To me, a pocket screw, if used without a loose tenon, it is just a reinforced butt joint. I use pocket screws in cabinetry, but as reinforcement to a loose tenon or spline joint. Pocket screws are not a new concept. Kreg did not invent them. Kraig just had good marketing and a better constructed jig.

Over time, with shrinkage and contraction, if the glue and pieces of the joint do not have the same factors, the joint will fail in a different way, from separation. . Each step up, takes longer to fail. If the joint is reinforced by fasteners, wedges or pins, it will last longer, because it helps prevent separation. If you use the wrong adhesive, where the adhesive is too much difference, from the wood, then the wood around it breaks down and fails.

But, don't beat me up. That is just what I was taught, and what I've experienced since the mid-70's. That is how it's been taught before me, since, at least the 1600's.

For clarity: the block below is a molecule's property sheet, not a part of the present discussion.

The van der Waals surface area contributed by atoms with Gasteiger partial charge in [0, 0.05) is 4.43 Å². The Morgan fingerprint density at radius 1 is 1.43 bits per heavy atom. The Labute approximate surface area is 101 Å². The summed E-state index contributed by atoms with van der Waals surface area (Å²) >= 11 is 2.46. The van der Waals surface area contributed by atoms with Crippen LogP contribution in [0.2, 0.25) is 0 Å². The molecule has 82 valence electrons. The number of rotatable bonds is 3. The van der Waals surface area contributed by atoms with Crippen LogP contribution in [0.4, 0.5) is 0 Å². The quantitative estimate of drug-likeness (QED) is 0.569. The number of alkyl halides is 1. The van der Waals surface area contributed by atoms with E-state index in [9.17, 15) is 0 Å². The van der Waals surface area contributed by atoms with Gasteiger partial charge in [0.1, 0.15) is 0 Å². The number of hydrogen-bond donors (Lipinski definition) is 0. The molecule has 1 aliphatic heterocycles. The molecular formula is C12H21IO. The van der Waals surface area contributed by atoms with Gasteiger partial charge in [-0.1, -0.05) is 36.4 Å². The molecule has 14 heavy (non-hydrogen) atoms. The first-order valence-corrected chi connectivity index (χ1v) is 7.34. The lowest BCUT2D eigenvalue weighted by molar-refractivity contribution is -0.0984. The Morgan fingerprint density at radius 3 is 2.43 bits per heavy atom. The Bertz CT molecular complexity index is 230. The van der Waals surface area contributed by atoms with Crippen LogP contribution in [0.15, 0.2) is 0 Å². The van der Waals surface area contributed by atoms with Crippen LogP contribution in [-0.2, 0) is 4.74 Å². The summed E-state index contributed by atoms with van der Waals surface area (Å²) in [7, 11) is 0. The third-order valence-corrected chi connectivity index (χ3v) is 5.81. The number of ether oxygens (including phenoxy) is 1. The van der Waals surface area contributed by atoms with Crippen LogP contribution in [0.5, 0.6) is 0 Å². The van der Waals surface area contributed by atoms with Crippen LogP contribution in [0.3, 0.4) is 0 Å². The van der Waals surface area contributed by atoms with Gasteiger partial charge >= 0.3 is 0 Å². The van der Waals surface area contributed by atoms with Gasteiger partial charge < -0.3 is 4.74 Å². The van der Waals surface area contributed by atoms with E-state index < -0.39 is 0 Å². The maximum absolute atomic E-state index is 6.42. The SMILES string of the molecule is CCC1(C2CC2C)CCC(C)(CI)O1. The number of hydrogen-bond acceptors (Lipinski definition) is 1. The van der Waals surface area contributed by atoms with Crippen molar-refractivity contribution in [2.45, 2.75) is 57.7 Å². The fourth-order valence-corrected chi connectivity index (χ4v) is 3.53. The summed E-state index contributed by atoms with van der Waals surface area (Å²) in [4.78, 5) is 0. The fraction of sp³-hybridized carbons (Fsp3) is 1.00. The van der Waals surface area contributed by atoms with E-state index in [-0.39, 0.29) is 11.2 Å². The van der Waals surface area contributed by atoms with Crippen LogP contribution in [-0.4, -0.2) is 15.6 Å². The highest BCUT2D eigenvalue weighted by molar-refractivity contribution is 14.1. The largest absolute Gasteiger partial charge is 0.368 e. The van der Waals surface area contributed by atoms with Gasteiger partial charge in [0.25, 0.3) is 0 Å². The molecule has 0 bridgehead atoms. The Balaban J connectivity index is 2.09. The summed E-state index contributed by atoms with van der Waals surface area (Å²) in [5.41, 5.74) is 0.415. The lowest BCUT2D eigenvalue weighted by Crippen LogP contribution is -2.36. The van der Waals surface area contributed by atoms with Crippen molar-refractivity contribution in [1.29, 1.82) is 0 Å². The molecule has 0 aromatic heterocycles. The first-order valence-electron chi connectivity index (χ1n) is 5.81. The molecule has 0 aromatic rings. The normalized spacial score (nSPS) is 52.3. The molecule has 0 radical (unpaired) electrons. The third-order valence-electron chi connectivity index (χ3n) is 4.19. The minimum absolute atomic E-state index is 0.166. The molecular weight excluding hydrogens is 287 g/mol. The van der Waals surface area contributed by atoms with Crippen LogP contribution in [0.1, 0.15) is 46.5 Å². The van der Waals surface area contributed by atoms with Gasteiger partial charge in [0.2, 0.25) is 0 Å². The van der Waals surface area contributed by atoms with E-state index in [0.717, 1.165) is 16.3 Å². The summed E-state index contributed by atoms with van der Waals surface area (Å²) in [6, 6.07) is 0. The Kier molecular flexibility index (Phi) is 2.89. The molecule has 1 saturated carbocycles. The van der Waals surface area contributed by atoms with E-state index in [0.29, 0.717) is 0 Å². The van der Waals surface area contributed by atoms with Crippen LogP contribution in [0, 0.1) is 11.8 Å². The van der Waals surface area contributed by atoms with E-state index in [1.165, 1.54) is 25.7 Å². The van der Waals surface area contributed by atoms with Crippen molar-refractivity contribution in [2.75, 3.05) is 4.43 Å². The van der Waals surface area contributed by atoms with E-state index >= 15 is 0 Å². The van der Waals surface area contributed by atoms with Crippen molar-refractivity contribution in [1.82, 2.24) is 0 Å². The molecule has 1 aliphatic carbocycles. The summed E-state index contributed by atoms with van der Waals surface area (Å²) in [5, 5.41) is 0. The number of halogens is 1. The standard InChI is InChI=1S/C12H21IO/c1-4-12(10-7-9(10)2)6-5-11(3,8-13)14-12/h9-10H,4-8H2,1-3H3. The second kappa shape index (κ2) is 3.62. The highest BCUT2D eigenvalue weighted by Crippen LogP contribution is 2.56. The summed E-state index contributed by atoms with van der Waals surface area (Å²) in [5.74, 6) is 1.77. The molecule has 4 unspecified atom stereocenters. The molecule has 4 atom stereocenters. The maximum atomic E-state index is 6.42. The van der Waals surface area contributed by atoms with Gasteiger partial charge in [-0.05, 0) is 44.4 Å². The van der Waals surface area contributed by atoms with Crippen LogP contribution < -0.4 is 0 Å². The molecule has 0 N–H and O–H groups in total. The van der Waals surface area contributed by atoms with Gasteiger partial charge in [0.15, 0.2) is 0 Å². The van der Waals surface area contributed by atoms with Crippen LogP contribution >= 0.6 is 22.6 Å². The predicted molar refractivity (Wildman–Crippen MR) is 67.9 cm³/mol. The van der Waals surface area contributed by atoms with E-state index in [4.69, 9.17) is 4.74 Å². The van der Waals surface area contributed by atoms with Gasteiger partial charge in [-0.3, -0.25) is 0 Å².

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Discussion Starter #6
I "get" Stick's comment about dowels loosening over time. We have a dining room set my wife inherited from her parents and I've had to knock some of the chairs apart and re-glue the dowels. But, like I said, they seem to hold the mythical 280 pound "Uncle George" OK after they've been repaired. And it's hard to ignore the similar results of the dowel and mortise & tenon joints back-to-back in the video.
 

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Interesting lessons provided by Stick and Chuck. My choice for furniture would by tenons due to the surface area provided. All joints will degrade over time (my knees are a good example) so plants turning out the junk probably think that either the piece will be in the dump before it falls apart or at a minimum their warranty will have expired.